If you know someone has a dissociative disorder, the signs can be easier to pick up on; with strangers, however, you might not know what to look for.

There are several things you should look out for if you’re concerned that someone is dissociating.

Here’s how you can tell.

A Blank Or Glazed Expression

When someone is going through a dissociative episode, their eyes can seem to glaze over and their expression can become blank. They may also appear to be staring into nothingness.

It’s important to note that this doesn’t mean that they don’t see you – they do, but they may struggle to properly process your presence.

Someone who’s dissociating can seem spacey and zoned out, and this can reflect in their face. If someone with a dissociative disorder has a glazed look or is expressionless, it could be a sign that their mind has started to wander.

Loss Of Focus And Reactions To External Stimuli

During a dissociative episode, it can be hard to focus on reality. Not only that, but someone who’s dissociating can have a tough time determining what’s real and what’s not.

As a result, a dissociating person might become less responsive to what’s happening around them. They may not respond or engage in a conversation, or lose focus on what they’re doing.

Another way this can present itself is through emotional and physical numbness. A person with a dissociative disorder can feel detached from their body, meaning that they don’t respond to pain or emotional stimuli.

While you can’t really tell if someone’s feeling this way from the outside, if someone’s not reacting to the world around them or doesn’t seem to notice physical and emotional stimuli it can indicate a dissociative episode.

Reduced Speech Or Movement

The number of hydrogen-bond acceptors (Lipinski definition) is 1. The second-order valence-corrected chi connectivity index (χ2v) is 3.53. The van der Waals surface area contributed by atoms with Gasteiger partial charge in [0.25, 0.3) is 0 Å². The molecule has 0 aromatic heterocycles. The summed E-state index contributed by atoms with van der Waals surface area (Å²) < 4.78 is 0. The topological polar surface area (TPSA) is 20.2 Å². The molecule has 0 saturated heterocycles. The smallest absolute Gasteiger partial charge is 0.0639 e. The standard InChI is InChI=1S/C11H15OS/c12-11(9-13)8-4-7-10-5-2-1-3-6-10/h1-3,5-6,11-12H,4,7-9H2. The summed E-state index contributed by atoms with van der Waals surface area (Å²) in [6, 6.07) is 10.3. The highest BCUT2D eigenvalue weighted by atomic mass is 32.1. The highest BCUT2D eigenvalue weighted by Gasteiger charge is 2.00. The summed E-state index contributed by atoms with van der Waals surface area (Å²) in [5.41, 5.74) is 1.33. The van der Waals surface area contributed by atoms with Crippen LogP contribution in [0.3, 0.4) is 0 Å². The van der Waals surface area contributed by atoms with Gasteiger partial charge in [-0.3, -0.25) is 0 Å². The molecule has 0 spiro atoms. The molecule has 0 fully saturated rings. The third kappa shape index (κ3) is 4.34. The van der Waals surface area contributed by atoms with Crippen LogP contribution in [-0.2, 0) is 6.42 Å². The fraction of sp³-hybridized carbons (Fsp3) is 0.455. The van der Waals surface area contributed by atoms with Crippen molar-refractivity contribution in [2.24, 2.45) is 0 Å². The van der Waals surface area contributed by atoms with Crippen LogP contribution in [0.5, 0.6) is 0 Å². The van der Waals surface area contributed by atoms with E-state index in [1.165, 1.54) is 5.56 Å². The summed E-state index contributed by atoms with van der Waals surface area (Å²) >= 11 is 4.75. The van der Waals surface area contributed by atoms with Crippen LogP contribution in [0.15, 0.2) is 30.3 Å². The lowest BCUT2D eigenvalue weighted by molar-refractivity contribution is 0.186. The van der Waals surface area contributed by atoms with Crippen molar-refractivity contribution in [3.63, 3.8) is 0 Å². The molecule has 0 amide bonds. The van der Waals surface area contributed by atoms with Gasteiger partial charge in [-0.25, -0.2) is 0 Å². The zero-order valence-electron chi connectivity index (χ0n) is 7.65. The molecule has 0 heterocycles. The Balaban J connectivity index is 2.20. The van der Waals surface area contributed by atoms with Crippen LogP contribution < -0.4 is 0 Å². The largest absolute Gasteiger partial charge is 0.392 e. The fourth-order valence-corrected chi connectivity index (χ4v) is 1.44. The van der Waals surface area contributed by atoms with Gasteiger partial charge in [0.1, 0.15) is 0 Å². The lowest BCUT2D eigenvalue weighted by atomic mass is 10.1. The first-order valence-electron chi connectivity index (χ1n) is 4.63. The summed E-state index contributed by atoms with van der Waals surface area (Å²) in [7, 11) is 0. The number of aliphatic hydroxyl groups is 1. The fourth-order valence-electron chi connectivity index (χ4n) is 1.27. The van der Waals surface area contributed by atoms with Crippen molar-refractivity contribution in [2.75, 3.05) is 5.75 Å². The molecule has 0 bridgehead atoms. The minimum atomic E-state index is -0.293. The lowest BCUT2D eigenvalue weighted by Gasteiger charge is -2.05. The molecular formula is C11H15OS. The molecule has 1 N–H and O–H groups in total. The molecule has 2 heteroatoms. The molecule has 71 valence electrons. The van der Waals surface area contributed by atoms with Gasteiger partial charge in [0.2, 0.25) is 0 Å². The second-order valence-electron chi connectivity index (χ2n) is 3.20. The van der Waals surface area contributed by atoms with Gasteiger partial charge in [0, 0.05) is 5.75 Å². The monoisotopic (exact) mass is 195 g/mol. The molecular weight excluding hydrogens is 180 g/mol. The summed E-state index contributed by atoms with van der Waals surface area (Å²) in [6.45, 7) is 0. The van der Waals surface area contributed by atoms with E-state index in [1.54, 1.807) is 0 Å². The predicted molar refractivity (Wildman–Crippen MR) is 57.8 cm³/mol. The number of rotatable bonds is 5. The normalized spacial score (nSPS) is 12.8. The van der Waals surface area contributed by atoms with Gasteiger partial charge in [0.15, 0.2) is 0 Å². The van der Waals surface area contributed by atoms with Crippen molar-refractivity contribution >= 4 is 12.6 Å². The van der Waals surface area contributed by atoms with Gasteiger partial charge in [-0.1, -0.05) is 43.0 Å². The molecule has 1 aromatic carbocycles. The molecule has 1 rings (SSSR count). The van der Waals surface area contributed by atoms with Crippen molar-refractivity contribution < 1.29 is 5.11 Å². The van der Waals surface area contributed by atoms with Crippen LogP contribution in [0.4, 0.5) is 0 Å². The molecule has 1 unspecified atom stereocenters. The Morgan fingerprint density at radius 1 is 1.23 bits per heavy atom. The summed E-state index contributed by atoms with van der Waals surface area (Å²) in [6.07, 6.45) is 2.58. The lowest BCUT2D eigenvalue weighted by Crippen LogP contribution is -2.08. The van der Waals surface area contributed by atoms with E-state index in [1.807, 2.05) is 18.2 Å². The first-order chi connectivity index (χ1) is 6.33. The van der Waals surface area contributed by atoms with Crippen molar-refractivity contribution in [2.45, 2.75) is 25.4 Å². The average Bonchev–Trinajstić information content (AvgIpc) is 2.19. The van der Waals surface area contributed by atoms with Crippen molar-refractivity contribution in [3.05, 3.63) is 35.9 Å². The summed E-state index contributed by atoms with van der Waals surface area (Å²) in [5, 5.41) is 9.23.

A person in a dissociative episode typically closes themselves off from others, so may not speak or move much.

Their speech can also be disjointed and mumbled, due to splintered focus between reality and the disconnected reality they are experiencing.

This also links to a lack of reactions, where the dissociating person is less responsive to real-life stimuli like a conversation or other external influences.

Reduced speech and movement can indicate that the person dissociating isn’t really present.

Another way speech and movement can be affected by dissociation is if the person seems to zone in and out of activities.

This could present itself as the dissociating person needing to have sentences repeated to them several times, or if they go off-track in a conversation without being aware of what they were saying.

Alternatively, they could complete a repetitive task on autopilot without having any memory of doing it.

How To Help Someone Who’s Dissociating

How To Help Someone Who’s Dissociating

When it comes to dealing with someone who’s having a dissociative episode, there are some important things you need to consider. First and foremost, the person’s safety should be your highest priority.

While dissociation itself might not necessarily be harmful on its own, there’s a chance that a dissociated person can come into harm’s way during an episode.